A New Treatment for Atrial Fibrillation on the Horizon?

Summary and Comment |
September 5, 2007

A New Treatment for Atrial Fibrillation on the Horizon?

  1. Mark S. Link, MD

Dronedarone, an agent similar to — but potentially less toxic than — amiodarone, shows some promise in a placebo-controlled trial.

  1. Mark S. Link, MD

Atrial fibrillation is the most common arrhythmia in most countries and is expected to grow in prevalence as longevity increases. Treatment of AF is targeted at reducing fatigue and increasing exercise tolerance, which require maintenance of sinus rhythm, and at reducing the risk for stroke. However, amiodarone, the antiarrhythmic agent most efficacious in AF, is associated with potentially serious adverse events. In two identically designed, manufacturer-funded, international, prospective trials (one in Europe; the other in the U.S., Canada, Australia, South Africa, and Argentina), investigators compared dronedarone, an agent derived from amiodarone but believed to have fewer adverse effects, with placebo in individuals with AF and without heart failure.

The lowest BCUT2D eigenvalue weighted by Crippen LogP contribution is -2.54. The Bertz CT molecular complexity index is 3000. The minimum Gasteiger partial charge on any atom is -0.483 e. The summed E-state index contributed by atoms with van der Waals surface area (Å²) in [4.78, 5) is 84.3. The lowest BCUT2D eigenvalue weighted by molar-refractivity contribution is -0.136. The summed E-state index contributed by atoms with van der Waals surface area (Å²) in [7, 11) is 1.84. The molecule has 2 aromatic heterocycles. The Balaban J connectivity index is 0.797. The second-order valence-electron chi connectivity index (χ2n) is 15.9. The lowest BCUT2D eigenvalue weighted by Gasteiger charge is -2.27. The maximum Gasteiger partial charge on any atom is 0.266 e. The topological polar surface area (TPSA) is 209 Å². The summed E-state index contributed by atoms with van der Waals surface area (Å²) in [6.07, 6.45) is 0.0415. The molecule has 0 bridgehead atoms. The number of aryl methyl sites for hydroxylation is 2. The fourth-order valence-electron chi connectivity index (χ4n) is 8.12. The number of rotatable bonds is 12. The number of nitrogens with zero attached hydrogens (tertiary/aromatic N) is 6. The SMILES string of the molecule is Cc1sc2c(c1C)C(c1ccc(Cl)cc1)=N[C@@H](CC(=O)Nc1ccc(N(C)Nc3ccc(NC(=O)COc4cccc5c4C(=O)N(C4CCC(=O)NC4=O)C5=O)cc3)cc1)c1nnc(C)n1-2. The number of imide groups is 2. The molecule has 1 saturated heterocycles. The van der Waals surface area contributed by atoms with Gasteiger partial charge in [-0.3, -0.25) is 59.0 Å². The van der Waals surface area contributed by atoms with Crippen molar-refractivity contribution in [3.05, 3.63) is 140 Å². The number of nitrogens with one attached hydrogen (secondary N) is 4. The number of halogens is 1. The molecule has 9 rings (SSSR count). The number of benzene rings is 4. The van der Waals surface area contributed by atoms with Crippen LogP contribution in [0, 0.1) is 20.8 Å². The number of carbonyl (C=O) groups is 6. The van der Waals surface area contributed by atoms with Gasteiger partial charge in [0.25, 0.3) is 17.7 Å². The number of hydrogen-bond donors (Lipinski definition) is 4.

A total of 828 patients received dronedarone, and 409 received placebo. Compared with placebo, dronedarone significantly increased the median time to first recurrence of AF and reduced mean heart rate and reappearance of symptoms during AF recurrence. At 1 year of follow-up, the risk for AF recurrence in the European arm of the study was 67% with dronedarone, compared with 77% with placebo; in the non-European arm, the risk for AF recurrence was 61% with dronedarone, compared with 73% with placebo. Substantial evidence of toxicity was rare among all participants in this short-term trial.

Comment

The treatment of atrial fibrillation continues to bedevil physicians and patients alike, so a more effective pharmacologic agent would be heartily welcomed. Whether dronedarone will fulfill its promise in this regard remains to be proven, both by longer-term trials to ensure that significant toxicity is absent and by direct comparison with amiodarone.

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